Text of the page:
General Electric wants to buy France's Alstom; Pfizer is chasing Britain's AstraZeneca -- US companies are looking hungrily at European rivals.
But the reason is not just to grow. The American giants, at least in part, are looking to avoid potentially large tax bills back home.
US companies have accumulated massive piles of profits offshore, but do not want to bring the money home because of the 35 percent chunk they will have to pay the government to do so.
So instead of paying out the profits to shareholders, or making US investments, they are spending the money offshore.
The large deals announced this week are fueled by these offshore cash piles.
General Electric wants to spend possibly $14 billion to buy the French company's power generation unit, which complements its own.
Pfizer has made one of the largest buyout offers ever: $100 billion for the British drugmaker AstraZeneca.
"The tax was a significant factor in making them look for acquisitions outside the US," said Robert Pozen, the former chairman of MFS Investment Management.
The United States is among a handful of countries that taxes companies on all their earnings, whether made inside or outside the country. And the 35 percent rate is one of the highest in the world.
But the tax only hits the offshore earnings when they are repatriated.
That is a key reason why US companies hold a total of $2 trillion offshore, according to Audit Analytics data.
And with lower tax rates, Europe becomes an inviting destination to spend it.
Ian Read, Pfizer's chief executive, himself admitted that taxation was an important issue in the AstraZeneca offer, so far rebuffed by the British company.
The US tax rate is "uncompetitive," he said, adding that a combined Pfizer-AstraZeneca would have its corporate domicile -- where it is taxed -- in Britain and operating headquarters in the United States.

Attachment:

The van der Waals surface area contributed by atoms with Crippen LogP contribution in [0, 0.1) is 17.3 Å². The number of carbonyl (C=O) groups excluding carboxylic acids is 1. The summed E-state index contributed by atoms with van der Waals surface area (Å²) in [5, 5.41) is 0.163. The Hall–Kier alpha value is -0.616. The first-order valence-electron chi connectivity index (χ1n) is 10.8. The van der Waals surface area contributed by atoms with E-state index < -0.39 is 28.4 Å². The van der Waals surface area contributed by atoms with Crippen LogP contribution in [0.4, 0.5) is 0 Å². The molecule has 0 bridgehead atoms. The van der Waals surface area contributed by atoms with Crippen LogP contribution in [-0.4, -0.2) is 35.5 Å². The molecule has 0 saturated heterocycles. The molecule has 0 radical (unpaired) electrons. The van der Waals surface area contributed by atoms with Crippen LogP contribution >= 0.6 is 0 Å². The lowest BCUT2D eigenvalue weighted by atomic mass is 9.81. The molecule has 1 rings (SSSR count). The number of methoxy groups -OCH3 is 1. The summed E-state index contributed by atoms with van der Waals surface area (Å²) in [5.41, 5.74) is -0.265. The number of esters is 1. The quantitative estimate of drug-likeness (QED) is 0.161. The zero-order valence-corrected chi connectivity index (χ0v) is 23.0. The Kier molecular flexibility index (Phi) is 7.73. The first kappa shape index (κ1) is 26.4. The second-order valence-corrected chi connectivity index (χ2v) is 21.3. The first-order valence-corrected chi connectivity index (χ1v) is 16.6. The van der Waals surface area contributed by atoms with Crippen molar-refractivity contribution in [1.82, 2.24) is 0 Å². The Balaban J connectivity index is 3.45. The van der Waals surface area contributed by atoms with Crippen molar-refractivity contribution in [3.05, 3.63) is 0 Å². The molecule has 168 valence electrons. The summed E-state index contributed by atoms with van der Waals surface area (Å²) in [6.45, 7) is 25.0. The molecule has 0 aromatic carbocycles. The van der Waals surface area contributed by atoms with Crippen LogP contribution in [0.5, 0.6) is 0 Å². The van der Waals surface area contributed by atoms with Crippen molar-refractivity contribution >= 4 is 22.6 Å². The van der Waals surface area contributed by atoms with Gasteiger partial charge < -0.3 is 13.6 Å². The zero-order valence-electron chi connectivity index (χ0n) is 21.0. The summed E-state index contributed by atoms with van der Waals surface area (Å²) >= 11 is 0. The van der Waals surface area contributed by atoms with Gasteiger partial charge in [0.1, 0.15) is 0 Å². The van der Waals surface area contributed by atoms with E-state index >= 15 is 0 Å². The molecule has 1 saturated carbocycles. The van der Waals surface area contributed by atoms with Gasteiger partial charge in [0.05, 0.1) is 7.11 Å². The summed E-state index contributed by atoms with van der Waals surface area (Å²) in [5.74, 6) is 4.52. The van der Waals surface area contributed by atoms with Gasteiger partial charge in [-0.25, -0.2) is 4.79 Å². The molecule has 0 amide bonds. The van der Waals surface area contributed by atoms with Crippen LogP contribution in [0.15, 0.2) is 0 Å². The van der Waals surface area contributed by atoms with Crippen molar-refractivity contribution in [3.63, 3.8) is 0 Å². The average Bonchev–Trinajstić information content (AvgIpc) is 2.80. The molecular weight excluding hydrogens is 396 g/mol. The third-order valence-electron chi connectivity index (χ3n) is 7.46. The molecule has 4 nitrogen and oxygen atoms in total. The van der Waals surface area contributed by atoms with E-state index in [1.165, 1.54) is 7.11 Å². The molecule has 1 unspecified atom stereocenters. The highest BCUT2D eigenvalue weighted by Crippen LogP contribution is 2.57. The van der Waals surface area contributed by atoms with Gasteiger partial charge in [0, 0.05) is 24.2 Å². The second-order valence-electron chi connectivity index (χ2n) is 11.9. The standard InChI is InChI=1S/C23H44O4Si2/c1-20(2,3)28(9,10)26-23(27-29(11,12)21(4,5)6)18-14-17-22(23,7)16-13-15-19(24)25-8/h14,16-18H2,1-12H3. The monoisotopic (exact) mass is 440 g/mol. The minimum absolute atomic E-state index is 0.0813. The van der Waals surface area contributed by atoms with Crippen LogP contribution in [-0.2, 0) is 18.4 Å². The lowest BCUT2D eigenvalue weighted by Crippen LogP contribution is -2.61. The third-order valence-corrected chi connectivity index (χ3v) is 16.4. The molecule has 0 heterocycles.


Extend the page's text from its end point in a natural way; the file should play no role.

GE, which has a $57 billion war chest offshore, would not provide any details on the reasons for its Alstom bid.
But there is the potential for many more deals.
Apple keeps $54 billion offshore. It has not made any big buys outside of the country, and some shareholders have been clamoring for it to divvy the money out to them.
The company has recently come around to distributing some, but instead of bringing the money back and see it taxed, it is borrowing cash to pay out to investors.
-- 'The worst system in the world' --
Analysts say the tax issue cannot be the only motivation behind the proposed European acquisitions.
"The (tax) incentive is probably less than it might seem," said Chris William Sanchirico, co-director of the Center for Tax Law and Policy at the University of Pennsylvania Law School.
The tax issue "makes a deal that would be kind of so-so under normal circumstances better," said University of Michigan professor James Hines.
"But it doesn't turn a loser into a winner."
Experts agree that US tax rules doubly penalize the country: it does not get any income from the profits, and it does not benefit from their being invested or distributed inside the country.
"They can't use that money to buy US companies, they can't use it to build facilities in the US, they can't use this money to pay dividends to their shareholders," said Pozen.
"It's a very serious problem because this money isn't helping economic growth in the US."
Victor Fleischer, a tax law specialist at the University of San Diego, was more direct: "It's the worst system in the world," he said.
Politicians agree that the US tax code needs reform, but disagree on how to make the changes.
In late November, Democrats proposed a sweeping reform that would lower the tax rate while banning the holding of profits offshore.
But Republicans have opposed all the reforms proposed by their rivals, especially ahead of what promises to be a toughly fought congressional election in November.
The worry is that companies will increasingly seek to reduce their US tax bill -- and deny the US government needed funds -- by using accounting measures to push even more income abroad, said Matt Gardner, executive director of the Institute on Taxation and Economic Policy.
"Our concern is that the next step is that they will even shift their US profits on paper offshore," he said.